Making Ubuntu a Platform for App Developers – The Survey

The Ubuntu App Developer SurveyMaking Ubuntu a Choice for App Developers

We want to put Ubuntu on the app development map. We want to provide a top level experience through a platform that makes it easy for developers to create applications and distribute them to millions.

The Ubuntu Software Centre provided a solid foundation and a springboard to the proliferation of an ecosystem of resources and projects aligned to deliver this vision. Matthew Paul Thomas and Evan Dandrea already layed out the path at the Ubuntu Developer Summit in Orlando in 2010, and we’re seeing more and more news related to the work we’re doing while making this happen:

Having gone through the process of distributing our game on the SC, I must say that Canonical has created a fantastic digital distribution toolset. BEEP was pushed through their web-based deployment toolset with no fuss at all. Deploying paid software in Ubuntu is now a no-brainer.

Next is, a place to present developers a clear journey that will guide them through the process of creating and publishing applications for Ubuntu. Along the way, they will find all the resources that will enable them to make the right design decisions and direct them to the information they need in a consistent manner. The site will also be the starting poing for building an app developer community.

You Can Help: Participate in The Ubuntu App Developer Survey

We’re at a point in the design of where we’d like to have some feedback to help us make and validate some of the decisions to provide the best user experience for developers. For this, we’ve prepared a short survey to get some input in the key areas we’re interested in.

So if you are intending to develop apps in the future, here’s your chance to contribute to making Ubuntu thrive in the world of apps: we’d really value your feedback by taking part in the Ubuntu App Developer Survey.

Take The Ubuntu App Developer Survey!We would appreciate if you could complete the survey by Friday, 19th August 2011. Remember that this survey is not only aimed at existing or new Ubuntu developers, but also at people coming from other platforms, so it would be really helpful if you could share this link with anyone you know who might be developing in those other platforms.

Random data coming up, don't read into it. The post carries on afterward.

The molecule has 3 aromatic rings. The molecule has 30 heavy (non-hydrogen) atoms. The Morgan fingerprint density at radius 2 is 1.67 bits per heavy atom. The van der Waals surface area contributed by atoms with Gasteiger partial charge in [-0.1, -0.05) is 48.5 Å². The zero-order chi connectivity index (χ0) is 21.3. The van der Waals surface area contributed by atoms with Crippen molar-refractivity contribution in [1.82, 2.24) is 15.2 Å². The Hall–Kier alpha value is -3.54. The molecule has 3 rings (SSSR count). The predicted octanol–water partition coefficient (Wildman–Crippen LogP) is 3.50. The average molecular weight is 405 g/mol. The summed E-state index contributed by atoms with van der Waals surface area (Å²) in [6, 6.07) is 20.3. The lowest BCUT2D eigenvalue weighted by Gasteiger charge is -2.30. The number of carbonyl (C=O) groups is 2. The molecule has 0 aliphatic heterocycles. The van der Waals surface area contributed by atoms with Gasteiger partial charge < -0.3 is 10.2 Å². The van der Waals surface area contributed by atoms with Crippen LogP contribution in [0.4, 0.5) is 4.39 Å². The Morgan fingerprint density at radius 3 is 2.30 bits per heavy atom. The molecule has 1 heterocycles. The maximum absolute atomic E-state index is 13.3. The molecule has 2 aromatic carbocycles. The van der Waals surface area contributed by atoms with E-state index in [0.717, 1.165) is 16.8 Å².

Also feel free to get in touch if you’ve got any questions. Thanks!

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  • Oh thankyouthankyouthankyou! I have been asking Canonical to make certain “opinionated choices” about development and to write real, up-to-date docs covering the standard Ubuntu libraries. Think OS X — XCode + Core + ObjC — or MS — C# + .NET + Visual Studio.

    I’m not really a Python kind of guy, but I thought that you were going to do that with Quickly, then it all went quiet.

    • Second that! I AM a big python fan and i am hoping to see Quickly evolve into a one-stop-shop for programming for ubuntu, along with a great documentation.

      • yoshi


  • red

    How about Javascript?

  • Pingback: Canonical Working to Put Ubuntu on the ‘App Development Map’ | Install Ubuntu()

  • dakira

    I really welcome the recent developments. Here are two more things I’d like to see:

    1. Create a Web-Version of Ubuntu Software-Center’s paid-section. This way you don’t need to have USC installed to buy and download apps. This is desirable because:

    2. Create seperate packages of the paid apps to work with Debain, Fedora and OpenSuse.

    Now you have a 1-stop shop for the majority of Linux users and commercial developers can send all their Linux customers there.

  • yman

    Create a “product key” mechanism that will allow developers to provide customers with a key they can use to tie a product on the USC to their account (like Steam keys? I don’t know because I never used Steam), and vice versa – a user who bought a product on the USC should also be registered on the developer’s site. Also, those who buy software via the USC should get all the same stuff they would when buying directly from the developer. Right now I’m hesitant to buy software on the USC because I know that if I buy directly from the developer I’ll get not only packages for Ubuntu but for Windows, Macintosh, and other Linux-based operating systems. I also have dozens of apps that I already bought elsewhere that are available in the USC. Since I already have a license I shouldn’t need to pay a second time just to get updates. Perhaps make it so that if a user activates the app on the USC the developer has to pay the fee regardless of where it was bought or something like that. That way you make the same amount of money while also supporting my needs.

    It should be possible to list demo and trial versions and alternate licenses together with the product, instead of each one having it’s own independent listing or putting them in an illogical position such as the add-on list.

    Go live already with the MyApp portal thing. I’m sick and tired of waiting.

    Allow multiple methods for users to pay, or for developers to receive payment.

    Make a standard legal agreement that doesn’t suck for developers.

    Users shouldn’t have to put in their credentials or credit card information each time they make a purchase.